QUESTION: Hello Inbar,
In Ecclesiastes (btw: what do Jews call the Book of Ecclesiastes? The Book of Kohelet, perhaps?) what is the original Hebrew word that Christianity has always interpreted as "vanity"—and has the original Hebrew word other meanings?
ANSWER: Hi Bud,
Yes, the Book of Ecclesiastes is called קהלת - "Kohelet" (without "the book of") in Hebrew. It is the nickname King Solomon gave himself in the beginning of the book (his pseudonym).
The word interpreted as "vanity" is הבל - hevel. The literal meaning of "hevel" is vapor, but it is used figuratively to describe things that are not important. A modern translation should be "Total nonsense, everything is total nonsense".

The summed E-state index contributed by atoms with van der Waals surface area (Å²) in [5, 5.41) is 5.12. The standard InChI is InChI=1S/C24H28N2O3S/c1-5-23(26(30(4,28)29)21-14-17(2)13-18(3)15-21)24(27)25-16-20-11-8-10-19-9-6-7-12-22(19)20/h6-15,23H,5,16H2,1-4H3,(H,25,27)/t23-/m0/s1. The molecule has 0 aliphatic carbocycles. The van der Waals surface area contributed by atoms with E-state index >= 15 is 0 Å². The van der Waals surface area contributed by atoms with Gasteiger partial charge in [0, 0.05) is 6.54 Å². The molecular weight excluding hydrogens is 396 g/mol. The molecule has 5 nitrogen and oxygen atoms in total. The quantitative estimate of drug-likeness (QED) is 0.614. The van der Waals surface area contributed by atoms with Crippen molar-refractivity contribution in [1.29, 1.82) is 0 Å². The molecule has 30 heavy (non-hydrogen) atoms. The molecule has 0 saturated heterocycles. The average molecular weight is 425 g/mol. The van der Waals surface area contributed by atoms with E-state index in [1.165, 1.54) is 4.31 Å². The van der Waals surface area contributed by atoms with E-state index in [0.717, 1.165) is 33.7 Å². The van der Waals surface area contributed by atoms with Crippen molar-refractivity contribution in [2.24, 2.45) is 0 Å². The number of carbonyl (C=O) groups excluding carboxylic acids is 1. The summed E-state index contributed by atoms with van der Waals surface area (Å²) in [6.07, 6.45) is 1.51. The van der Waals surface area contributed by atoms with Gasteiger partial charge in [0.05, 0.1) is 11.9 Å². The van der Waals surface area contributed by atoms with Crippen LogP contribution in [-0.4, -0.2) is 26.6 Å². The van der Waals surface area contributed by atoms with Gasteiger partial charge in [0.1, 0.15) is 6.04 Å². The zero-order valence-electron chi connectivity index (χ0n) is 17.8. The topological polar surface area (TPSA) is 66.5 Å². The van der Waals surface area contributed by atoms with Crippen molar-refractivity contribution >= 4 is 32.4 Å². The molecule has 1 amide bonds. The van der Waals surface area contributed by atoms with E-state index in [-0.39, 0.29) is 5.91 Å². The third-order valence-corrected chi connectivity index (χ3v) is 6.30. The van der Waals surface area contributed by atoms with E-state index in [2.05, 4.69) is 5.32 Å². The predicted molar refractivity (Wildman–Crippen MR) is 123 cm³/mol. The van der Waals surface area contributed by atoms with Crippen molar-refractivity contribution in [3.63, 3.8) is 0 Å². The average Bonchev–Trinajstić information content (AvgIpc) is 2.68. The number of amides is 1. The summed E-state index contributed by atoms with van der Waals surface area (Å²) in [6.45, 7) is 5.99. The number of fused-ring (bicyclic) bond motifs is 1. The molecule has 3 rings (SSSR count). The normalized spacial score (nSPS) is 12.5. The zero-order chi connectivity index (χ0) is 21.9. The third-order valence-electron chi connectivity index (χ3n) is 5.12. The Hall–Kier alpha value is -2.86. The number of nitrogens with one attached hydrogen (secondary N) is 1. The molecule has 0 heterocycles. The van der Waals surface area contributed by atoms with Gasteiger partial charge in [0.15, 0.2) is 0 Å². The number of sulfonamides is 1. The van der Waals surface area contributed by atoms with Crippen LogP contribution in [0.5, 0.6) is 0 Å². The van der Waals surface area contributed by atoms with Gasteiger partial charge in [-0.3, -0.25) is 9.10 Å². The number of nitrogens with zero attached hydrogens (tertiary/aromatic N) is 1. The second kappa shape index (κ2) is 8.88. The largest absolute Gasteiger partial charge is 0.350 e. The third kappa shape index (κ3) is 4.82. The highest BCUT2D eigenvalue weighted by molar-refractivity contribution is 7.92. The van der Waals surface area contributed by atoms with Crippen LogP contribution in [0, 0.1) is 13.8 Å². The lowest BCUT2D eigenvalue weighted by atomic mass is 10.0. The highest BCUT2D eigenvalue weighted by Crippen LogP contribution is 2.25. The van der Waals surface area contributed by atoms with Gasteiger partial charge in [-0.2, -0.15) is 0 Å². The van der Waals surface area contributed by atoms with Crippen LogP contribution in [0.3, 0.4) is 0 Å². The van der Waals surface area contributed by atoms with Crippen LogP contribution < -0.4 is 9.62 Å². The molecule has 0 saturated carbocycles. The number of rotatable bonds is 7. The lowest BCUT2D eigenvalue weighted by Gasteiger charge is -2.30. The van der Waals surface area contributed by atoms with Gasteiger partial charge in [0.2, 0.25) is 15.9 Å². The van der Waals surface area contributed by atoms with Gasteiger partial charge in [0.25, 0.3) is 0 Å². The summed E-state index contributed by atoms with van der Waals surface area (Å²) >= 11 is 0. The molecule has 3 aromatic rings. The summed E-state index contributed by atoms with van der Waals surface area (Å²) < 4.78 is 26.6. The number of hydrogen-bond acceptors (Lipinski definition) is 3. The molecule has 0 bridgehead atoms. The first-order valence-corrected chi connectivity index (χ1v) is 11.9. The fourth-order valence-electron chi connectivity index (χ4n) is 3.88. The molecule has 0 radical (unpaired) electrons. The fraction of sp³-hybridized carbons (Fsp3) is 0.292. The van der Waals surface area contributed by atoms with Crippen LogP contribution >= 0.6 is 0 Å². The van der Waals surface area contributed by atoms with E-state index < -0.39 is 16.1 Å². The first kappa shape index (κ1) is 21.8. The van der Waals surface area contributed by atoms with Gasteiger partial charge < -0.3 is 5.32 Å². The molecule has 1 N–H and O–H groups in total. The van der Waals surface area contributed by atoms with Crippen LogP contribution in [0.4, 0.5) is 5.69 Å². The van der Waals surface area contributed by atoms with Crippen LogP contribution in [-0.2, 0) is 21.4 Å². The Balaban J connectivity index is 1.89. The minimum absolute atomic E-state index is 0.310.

I think the interpretation of hevel as "vanity" was influenced by the book of Proverbs (31:30), where it says הבל היופי - hevel hayofi - meaning "beauty is nonsense", in the context of vanity.
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QUESTION: Hello again, Inbar,
Purely out of curiosity, "Kohelet" being "the nickname of King Solomon gave himself," is this a traditional understanding or is there more to it than that?
Also, if you will, is "Solomon" (in, of course the Hebrew alphabet) the authentic spelling or is it different?
"Kohelet" is traditionally assumed to be Solomon because the book begins with:
"דִּבְרֵי קֹהֶלֶת בֶּן-דָּוִד, מֶלֶךְ בִּירוּשָׁלִָם"
meaning "the words/writings of Kohelet son of David, king in Jerusalem".
It is a question whether he's saying that Kohelet is the king, which would make him Solomon, or he's just saying that he's son of King David, which could be another son.
The original Hebrew name of King Solomon is שלמה, pronounced Shlomo.